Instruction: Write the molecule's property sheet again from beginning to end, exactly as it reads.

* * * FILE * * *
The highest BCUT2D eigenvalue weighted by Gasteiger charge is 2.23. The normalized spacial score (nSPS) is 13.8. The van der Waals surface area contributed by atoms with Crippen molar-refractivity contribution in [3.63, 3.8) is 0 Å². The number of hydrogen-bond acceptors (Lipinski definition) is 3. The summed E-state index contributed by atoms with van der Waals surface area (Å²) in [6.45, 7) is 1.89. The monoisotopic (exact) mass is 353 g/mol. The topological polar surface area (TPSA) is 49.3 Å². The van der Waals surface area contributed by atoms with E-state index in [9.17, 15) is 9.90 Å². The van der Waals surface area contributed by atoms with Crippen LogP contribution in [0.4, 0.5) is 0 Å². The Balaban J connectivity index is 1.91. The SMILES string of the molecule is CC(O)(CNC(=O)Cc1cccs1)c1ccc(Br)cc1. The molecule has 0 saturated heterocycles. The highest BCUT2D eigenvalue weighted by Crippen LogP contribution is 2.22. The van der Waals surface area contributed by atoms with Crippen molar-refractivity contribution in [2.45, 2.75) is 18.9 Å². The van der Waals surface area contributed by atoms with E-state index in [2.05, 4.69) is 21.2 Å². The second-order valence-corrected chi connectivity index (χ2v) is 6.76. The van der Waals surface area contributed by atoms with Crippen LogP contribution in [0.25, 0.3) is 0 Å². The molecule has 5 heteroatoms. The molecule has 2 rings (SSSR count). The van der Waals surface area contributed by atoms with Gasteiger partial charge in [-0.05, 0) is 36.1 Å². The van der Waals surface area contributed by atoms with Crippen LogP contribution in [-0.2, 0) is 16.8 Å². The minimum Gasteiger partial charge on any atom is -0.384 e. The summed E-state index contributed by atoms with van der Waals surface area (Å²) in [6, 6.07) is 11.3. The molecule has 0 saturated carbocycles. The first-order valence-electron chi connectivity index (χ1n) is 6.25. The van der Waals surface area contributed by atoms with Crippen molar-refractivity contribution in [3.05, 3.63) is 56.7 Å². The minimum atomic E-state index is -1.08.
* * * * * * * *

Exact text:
The highest BCUT2D eigenvalue weighted by Gasteiger charge is 2.23. The normalized spacial score (nSPS) is 13.8. The van der Waals surface area contributed by atoms with Crippen molar-refractivity contribution in [3.63, 3.8) is 0 Å². The number of hydrogen-bond acceptors (Lipinski definition) is 3. The summed E-state index contributed by atoms with van der Waals surface area (Å²) in [6.45, 7) is 1.89. The monoisotopic (exact) mass is 353 g/mol. The topological polar surface area (TPSA) is 49.3 Å². The van der Waals surface area contributed by atoms with E-state index in [9.17, 15) is 9.90 Å². The van der Waals surface area contributed by atoms with Crippen LogP contribution in [0.4, 0.5) is 0 Å². The Balaban J connectivity index is 1.91. The SMILES string of the molecule is CC(O)(CNC(=O)Cc1cccs1)c1ccc(Br)cc1. The molecule has 0 saturated heterocycles. The highest BCUT2D eigenvalue weighted by Crippen LogP contribution is 2.22. The van der Waals surface area contributed by atoms with Crippen molar-refractivity contribution in [2.45, 2.75) is 18.9 Å². The van der Waals surface area contributed by atoms with E-state index in [2.05, 4.69) is 21.2 Å². The second-order valence-corrected chi connectivity index (χ2v) is 6.76. The van der Waals surface area contributed by atoms with Crippen LogP contribution in [0.25, 0.3) is 0 Å². The molecule has 5 heteroatoms. The molecule has 2 rings (SSSR count). The van der Waals surface area contributed by atoms with Gasteiger partial charge in [-0.05, 0) is 36.1 Å². The van der Waals surface area contributed by atoms with Crippen LogP contribution in [-0.2, 0) is 16.8 Å². The minimum Gasteiger partial charge on any atom is -0.384 e. The summed E-state index contributed by atoms with van der Waals surface area (Å²) in [6, 6.07) is 11.3. The molecule has 0 saturated carbocycles. The first-order valence-electron chi connectivity index (χ1n) is 6.25. The van der Waals surface area contributed by atoms with Crippen molar-refractivity contribution in [3.05, 3.63) is 56.7 Å². The minimum atomic E-state index is -1.08.